Day 23 Tuesday 9/29/09
I’ve had a lot of students asking what kind of fish or sea animals do we see - Turtles? Sharks? Dolphins? Manatees? I did get to see some dolphins while scuba diving in Hawaii and saw several sea turtles while exploring Kamilo Bay with Noni and Ron Sanford, but not since then. We swam while dolphin fish, otherwise known as Mahi Mahi, circled below down too deep to photograph. One night, we decided to flash lights over the ocean looking for Myctophids. When light hits them just right, their oversized eyes reflect a florescent red and they’re glowing photophor studded bodies make them look like fireflies of the sea. What we didn’t realize is our lights gave a school of Mahi Mahi the home court advantage and we found ourselves witnessing a feeding frenzy. The little five inch or so long Myctophids, twisted and contorted, zoomed and darted like kids playing dodge ball. I saw one jump over the head of a three foot Mahi Mahi. There were flashing fish and flashing flashlights going in all directions. Next thing we saw were squid getting into or getting out of the way of this dog eat dog world. Blotches of ink plumed the blue lit water.
Since we are on our way back to California with seas ranging from 5 to 7, cruising at 10 plus knots, weaving in and out of squalls, we haven’t had a chance to see much of anything. But today the sky turned blue, the captain put a line out, Bill threw the compost out and Jeff reeled in a Mahi Mahi (see picture above.) It was close to 30 inches long! Gwen examines the digestive tract for plastics and then Jeff took over. We’ll have it for lunch tomorrow. Good stuff!
To keep myself busy I decided to finish a project I started involving a poster using the inside of a shopping bag. We have a group of students from River Ridge High School, Florida who take part in AMRF’s Ship-to-Shore Educational Program that Holly Gray facilitates. Thanks Holly, you’ve recruited a great group of kids from all over the country and Canada!!! Well River Ridge High has a group of students known as the Reef Rascals soon to change there name to SPLASH (Students Protecting Land and Sea Habitats) who are getting some press and they asked for a photo from the gang out here. This was a little dicey since we all needed to be in it and with the boat bounces around so much self portraits are tough. We decided to use my video camera. So we all got in position in front of the camera and then just stared at it like “now what.” Without a “cheese” or “smile” or someone to say “Ready?” it left us all hanging until the captain, being the director of operations, began to sing M.I.C. K.E.Y. M.O.U.S.E. This was the most coherent picture I could extract from the footage. Great footage though.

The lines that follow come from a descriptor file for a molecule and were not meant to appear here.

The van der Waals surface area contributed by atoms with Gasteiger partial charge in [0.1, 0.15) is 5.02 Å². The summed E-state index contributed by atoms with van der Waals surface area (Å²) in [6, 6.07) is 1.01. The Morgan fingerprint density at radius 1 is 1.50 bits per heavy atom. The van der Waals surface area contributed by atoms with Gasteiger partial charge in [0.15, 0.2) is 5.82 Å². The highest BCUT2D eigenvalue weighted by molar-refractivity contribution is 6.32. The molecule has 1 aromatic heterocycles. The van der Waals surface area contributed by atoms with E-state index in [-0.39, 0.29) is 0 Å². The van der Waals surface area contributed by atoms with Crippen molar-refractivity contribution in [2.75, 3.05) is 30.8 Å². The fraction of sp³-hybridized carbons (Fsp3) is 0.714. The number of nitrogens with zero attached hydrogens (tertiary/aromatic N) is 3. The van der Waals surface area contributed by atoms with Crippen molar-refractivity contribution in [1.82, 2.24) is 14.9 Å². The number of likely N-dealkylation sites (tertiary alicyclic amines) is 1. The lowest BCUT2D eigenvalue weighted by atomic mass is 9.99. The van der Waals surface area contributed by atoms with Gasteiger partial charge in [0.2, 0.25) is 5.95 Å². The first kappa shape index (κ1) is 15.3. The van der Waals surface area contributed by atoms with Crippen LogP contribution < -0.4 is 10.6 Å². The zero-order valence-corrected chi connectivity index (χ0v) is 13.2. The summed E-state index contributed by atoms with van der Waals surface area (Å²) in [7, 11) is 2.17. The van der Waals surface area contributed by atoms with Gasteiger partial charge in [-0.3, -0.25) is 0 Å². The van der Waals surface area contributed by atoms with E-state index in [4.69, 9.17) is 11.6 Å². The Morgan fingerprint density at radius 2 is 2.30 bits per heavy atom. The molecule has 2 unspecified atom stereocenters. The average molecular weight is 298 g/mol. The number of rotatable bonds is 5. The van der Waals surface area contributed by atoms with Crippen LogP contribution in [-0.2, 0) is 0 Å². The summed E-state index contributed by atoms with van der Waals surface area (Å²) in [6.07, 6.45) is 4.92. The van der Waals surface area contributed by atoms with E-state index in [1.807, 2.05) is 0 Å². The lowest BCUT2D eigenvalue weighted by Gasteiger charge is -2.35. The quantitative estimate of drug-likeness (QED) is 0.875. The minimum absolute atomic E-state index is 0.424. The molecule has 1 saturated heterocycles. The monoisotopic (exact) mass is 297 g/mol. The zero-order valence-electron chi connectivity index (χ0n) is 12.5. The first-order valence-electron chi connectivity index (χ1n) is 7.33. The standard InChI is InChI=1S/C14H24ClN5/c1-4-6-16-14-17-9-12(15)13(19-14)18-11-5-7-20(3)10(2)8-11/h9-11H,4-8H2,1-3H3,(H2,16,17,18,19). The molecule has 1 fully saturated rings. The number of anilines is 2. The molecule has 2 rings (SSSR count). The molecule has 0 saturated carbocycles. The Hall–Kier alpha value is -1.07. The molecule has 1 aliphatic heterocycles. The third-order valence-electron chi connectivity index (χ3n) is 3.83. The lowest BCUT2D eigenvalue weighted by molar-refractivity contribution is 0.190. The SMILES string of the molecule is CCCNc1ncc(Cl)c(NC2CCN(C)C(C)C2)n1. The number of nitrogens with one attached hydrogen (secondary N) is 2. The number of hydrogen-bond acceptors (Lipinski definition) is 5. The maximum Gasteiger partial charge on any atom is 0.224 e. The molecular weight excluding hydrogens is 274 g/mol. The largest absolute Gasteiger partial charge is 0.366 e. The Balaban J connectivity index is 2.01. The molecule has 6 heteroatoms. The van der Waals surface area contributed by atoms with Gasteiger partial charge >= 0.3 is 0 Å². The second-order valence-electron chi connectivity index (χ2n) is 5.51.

Q: Hay I am from river rige high school. I was just trying 2 figer out how the plastic has changed its figer from the last time you went out.Were do you do all of your testing is it on the boat our do u wait till u get 2 shower 2 do the testing. i am so happy that some one is trying 2 do some thing about it because if u did not do it how would. you guys put a smile one my face every time you all figer some thing new about the plastic.
A: Hay, hey! Good question! Gwen and the Captain were the only two who saw the results from the 1999 voyage that could comment on the comparison. They both agree that all the survey results they’ve done in the past including the 1999 voyage have been surpassed by this years trawling. We will have to take the samples back to the lab to accurately depict just how much more. You put a smile on our faces knowing that you are as much a part of solution as we are. Best,
Q: Hey! I'm Hannah from River Ridge High School and i'm a junior. I wanted to know, from all of you, what the mot memorable discovery was, and the most memorable part of your expedition. anything you didn't know going in that you know now? thanks!
A: Our most memorable discovery was how many big things there have been out in the ocean. Not only were the pieces that we found in our trawl much bigger this time around in the Garbage Patch, but also, the really big stuff that if our boat ran into them it could have potentially sunk our ship. For example, the big item on the pallet, a log 2’ by 10’, and a 6’ basin. Another huge problem we have had is with ropes, fishing line and ghost nets that have fowled up in our propeller and could have ruined damaged our engines. So plastic pollution can cause serious problems for marine vessels and proven to do so to the ORV Alguita.
Q:have you seen any sharks yet? A: No sharks, but if we do, we’ll be sure to get pictures!
Q: Hola, this is Dan, Garrett, Matt, Tyler, and Landan, better known as the SHARKS. We're from River Ridge High School. We were wondering what was your motive behind embarking on this journey to learn about the pollution in the oceans? When did you guys realize your love for marine life?